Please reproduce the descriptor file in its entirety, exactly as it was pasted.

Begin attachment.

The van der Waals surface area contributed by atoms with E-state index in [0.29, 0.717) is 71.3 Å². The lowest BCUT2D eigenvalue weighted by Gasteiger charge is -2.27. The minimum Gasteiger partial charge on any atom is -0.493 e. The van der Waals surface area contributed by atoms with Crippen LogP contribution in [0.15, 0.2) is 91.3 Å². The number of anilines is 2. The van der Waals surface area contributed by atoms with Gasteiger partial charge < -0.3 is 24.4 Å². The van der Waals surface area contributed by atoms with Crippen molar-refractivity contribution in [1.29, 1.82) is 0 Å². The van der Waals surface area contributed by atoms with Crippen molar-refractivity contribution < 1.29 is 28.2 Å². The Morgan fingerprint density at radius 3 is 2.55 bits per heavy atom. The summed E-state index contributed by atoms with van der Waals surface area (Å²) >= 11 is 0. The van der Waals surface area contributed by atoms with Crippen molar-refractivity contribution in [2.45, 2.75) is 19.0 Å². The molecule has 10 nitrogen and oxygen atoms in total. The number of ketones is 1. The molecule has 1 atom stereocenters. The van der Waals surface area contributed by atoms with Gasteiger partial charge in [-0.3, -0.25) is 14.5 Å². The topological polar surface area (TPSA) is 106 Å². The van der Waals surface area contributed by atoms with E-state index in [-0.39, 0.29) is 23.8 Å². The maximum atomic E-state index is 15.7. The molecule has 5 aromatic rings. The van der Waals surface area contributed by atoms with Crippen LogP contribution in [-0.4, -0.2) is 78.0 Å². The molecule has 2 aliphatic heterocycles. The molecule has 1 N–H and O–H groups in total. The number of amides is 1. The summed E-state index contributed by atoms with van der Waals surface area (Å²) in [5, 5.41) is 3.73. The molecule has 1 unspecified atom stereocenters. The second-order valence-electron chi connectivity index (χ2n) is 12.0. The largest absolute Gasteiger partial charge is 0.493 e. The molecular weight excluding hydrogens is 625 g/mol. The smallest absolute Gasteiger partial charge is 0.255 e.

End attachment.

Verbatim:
The van der Waals surface area contributed by atoms with E-state index in [0.29, 0.717) is 71.3 Å². The lowest BCUT2D eigenvalue weighted by Gasteiger charge is -2.27. The minimum Gasteiger partial charge on any atom is -0.493 e. The van der Waals surface area contributed by atoms with Crippen LogP contribution in [0.15, 0.2) is 91.3 Å². The number of anilines is 2. The van der Waals surface area contributed by atoms with Gasteiger partial charge < -0.3 is 24.4 Å². The van der Waals surface area contributed by atoms with Crippen molar-refractivity contribution in [1.29, 1.82) is 0 Å². The van der Waals surface area contributed by atoms with Crippen molar-refractivity contribution < 1.29 is 28.2 Å². The Morgan fingerprint density at radius 3 is 2.55 bits per heavy atom. The summed E-state index contributed by atoms with van der Waals surface area (Å²) >= 11 is 0. The van der Waals surface area contributed by atoms with Crippen molar-refractivity contribution in [2.45, 2.75) is 19.0 Å². The molecule has 10 nitrogen and oxygen atoms in total. The number of ketones is 1. The molecule has 1 atom stereocenters. The van der Waals surface area contributed by atoms with Gasteiger partial charge in [-0.3, -0.25) is 14.5 Å². The topological polar surface area (TPSA) is 106 Å². The van der Waals surface area contributed by atoms with E-state index in [-0.39, 0.29) is 23.8 Å². The maximum atomic E-state index is 15.7. The molecule has 5 aromatic rings. The van der Waals surface area contributed by atoms with Crippen LogP contribution in [-0.4, -0.2) is 78.0 Å². The molecule has 2 aliphatic heterocycles. The molecule has 1 N–H and O–H groups in total. The number of amides is 1. The summed E-state index contributed by atoms with van der Waals surface area (Å²) in [5, 5.41) is 3.73. The molecule has 1 unspecified atom stereocenters. The second-order valence-electron chi connectivity index (χ2n) is 12.0. The largest absolute Gasteiger partial charge is 0.493 e. The molecular weight excluding hydrogens is 625 g/mol. The smallest absolute Gasteiger partial charge is 0.255 e.